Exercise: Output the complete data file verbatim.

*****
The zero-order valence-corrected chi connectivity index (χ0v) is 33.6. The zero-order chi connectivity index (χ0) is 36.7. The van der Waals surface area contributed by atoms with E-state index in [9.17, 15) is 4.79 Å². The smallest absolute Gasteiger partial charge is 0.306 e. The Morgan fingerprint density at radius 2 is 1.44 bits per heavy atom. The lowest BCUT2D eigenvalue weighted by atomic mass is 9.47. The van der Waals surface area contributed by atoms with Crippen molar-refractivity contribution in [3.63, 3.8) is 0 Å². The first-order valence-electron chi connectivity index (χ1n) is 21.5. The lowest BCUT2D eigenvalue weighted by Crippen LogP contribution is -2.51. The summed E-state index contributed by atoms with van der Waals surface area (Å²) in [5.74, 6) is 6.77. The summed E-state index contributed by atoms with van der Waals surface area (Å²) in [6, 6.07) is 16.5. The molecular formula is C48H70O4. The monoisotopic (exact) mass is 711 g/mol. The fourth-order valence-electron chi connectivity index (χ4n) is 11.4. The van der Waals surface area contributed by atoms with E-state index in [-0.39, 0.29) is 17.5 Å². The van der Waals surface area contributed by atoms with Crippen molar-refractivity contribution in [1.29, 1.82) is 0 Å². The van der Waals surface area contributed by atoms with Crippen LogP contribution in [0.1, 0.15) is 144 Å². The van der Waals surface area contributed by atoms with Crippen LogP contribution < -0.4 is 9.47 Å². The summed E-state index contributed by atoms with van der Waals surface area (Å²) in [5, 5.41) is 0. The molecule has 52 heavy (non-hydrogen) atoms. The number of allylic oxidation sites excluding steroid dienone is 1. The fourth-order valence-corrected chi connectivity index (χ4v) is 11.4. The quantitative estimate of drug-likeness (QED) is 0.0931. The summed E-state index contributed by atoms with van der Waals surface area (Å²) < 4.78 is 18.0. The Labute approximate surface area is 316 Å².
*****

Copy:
The zero-order valence-corrected chi connectivity index (χ0v) is 33.6. The zero-order chi connectivity index (χ0) is 36.7. The van der Waals surface area contributed by atoms with E-state index in [9.17, 15) is 4.79 Å². The smallest absolute Gasteiger partial charge is 0.306 e. The Morgan fingerprint density at radius 2 is 1.44 bits per heavy atom. The lowest BCUT2D eigenvalue weighted by atomic mass is 9.47. The van der Waals surface area contributed by atoms with Crippen molar-refractivity contribution in [3.63, 3.8) is 0 Å². The first-order valence-electron chi connectivity index (χ1n) is 21.5. The lowest BCUT2D eigenvalue weighted by Crippen LogP contribution is -2.51. The summed E-state index contributed by atoms with van der Waals surface area (Å²) in [5.74, 6) is 6.77. The summed E-state index contributed by atoms with van der Waals surface area (Å²) in [6, 6.07) is 16.5. The molecular formula is C48H70O4. The monoisotopic (exact) mass is 711 g/mol. The fourth-order valence-electron chi connectivity index (χ4n) is 11.4. The van der Waals surface area contributed by atoms with E-state index in [-0.39, 0.29) is 17.5 Å². The van der Waals surface area contributed by atoms with Crippen molar-refractivity contribution in [1.29, 1.82) is 0 Å². The van der Waals surface area contributed by atoms with Crippen LogP contribution in [0.1, 0.15) is 144 Å². The van der Waals surface area contributed by atoms with Crippen LogP contribution < -0.4 is 9.47 Å². The summed E-state index contributed by atoms with van der Waals surface area (Å²) in [5, 5.41) is 0. The molecule has 52 heavy (non-hydrogen) atoms. The number of allylic oxidation sites excluding steroid dienone is 1. The fourth-order valence-corrected chi connectivity index (χ4v) is 11.4. The quantitative estimate of drug-likeness (QED) is 0.0931. The summed E-state index contributed by atoms with van der Waals surface area (Å²) < 4.78 is 18.0. The Labute approximate surface area is 316 Å².